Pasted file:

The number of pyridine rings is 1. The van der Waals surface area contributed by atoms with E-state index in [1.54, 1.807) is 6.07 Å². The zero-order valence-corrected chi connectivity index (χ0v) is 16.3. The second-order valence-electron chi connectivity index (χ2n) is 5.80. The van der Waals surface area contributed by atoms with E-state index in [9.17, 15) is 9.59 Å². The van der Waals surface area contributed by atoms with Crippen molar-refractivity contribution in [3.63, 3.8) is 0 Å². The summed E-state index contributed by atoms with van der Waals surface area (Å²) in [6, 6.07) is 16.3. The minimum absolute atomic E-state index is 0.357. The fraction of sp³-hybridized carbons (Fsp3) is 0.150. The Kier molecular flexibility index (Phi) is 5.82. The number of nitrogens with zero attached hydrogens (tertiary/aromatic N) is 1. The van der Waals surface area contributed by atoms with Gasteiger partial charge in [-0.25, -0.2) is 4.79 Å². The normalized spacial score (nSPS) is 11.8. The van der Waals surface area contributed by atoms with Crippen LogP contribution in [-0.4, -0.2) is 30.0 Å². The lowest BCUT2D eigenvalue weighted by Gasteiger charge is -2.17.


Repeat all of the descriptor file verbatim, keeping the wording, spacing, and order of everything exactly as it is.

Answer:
The number of pyridine rings is 1. The van der Waals surface area contributed by atoms with E-state index in [1.54, 1.807) is 6.07 Å². The zero-order valence-corrected chi connectivity index (χ0v) is 16.3. The second-order valence-electron chi connectivity index (χ2n) is 5.80. The van der Waals surface area contributed by atoms with E-state index in [9.17, 15) is 9.59 Å². The van der Waals surface area contributed by atoms with Crippen molar-refractivity contribution in [3.63, 3.8) is 0 Å². The summed E-state index contributed by atoms with van der Waals surface area (Å²) in [6, 6.07) is 16.3. The minimum absolute atomic E-state index is 0.357. The fraction of sp³-hybridized carbons (Fsp3) is 0.150. The Kier molecular flexibility index (Phi) is 5.82. The number of nitrogens with zero attached hydrogens (tertiary/aromatic N) is 1. The van der Waals surface area contributed by atoms with Gasteiger partial charge in [-0.25, -0.2) is 4.79 Å². The normalized spacial score (nSPS) is 11.8. The van der Waals surface area contributed by atoms with Crippen LogP contribution in [-0.4, -0.2) is 30.0 Å². The lowest BCUT2D eigenvalue weighted by Gasteiger charge is -2.17.